From the article of the same title
Journal of Orthopaedic & Sports Physical Therapy (04/01/2011) Vol. 41, No. 4, Wilken, Jason; Rao, Smita; Estin, Miriam; et al.

For Some Doctors, the iPad Is Claiming a Key Spot Next to the Stethoscope

Hospitals across the United States, and around the world, are embracing iPads. The reason is simple, according to Dr. John Halamka, chief information officer at Beth Israel Deaconess, who says that iPads are a great fit for doctors. "The secret for the ideal clinical device ... is it has to weigh a pound, it has to last 10 hours, because that’s their shift, you have to be able to disinfect it so there’s no risk of contamination, and you have to be able to drop it 5 feet onto carpet without damage." But what makes iPads ideal, doctors at Beth Israel Deaconess said, is that they combine mobility with interactive touchscreens they can use to share pictures and data with patients.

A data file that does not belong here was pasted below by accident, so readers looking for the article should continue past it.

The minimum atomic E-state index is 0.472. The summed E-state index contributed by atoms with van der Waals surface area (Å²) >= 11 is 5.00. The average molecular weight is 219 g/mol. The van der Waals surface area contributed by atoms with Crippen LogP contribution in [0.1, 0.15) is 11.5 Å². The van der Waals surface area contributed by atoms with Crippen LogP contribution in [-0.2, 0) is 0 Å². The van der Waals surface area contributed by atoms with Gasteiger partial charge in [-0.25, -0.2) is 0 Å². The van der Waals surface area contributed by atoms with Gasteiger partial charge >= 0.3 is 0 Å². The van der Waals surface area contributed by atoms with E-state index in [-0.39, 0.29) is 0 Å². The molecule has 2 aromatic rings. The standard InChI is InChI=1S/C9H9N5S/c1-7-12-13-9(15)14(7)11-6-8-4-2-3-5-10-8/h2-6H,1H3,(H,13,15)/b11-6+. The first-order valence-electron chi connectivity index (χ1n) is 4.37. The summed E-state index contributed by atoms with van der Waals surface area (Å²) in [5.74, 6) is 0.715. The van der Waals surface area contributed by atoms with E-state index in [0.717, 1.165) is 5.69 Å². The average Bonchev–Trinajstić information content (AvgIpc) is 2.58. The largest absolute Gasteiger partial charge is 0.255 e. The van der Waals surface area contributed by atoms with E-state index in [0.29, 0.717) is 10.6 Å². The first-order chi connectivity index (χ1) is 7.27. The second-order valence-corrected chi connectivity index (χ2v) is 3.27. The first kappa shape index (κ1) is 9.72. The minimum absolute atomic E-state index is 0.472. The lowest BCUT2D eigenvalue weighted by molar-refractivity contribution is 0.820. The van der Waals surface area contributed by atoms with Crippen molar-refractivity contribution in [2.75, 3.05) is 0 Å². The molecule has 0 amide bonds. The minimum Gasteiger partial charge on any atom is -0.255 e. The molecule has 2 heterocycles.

From the article of the same title
Boston Globe (04/04/11) Davis, Marion

Nanoparticles May 'Kick Backside' of Fatal Bacteria

New antibiotic nanoparticles may be able to eradicate superbugs like MRSA, which killed 19,000 U.S. citizens in 2005, according to IBM Research. The international research team is working on a new nanoparticle material that can be administered topically or through injection and has the potential to kill dangerous bacteria such as MRSA and E-coli. Clinical trials are necessary, but preliminary research shows that nanoparticles are not toxic to human cells. The innovation making these applications possible is a set of nanostructured polymer materials that have a very specific electric charge that essentially tears the cell walls and membranes of the dangerous bacteria apart. Other potential uses for this nanotechnology include controlling the development of bacteria in products like deodorants and mouthwash, and incorporating them into bandages, sutures, and catheters for infection control measures.

From the article of the same title
CNet (04/03/11) Terdiman, Daniel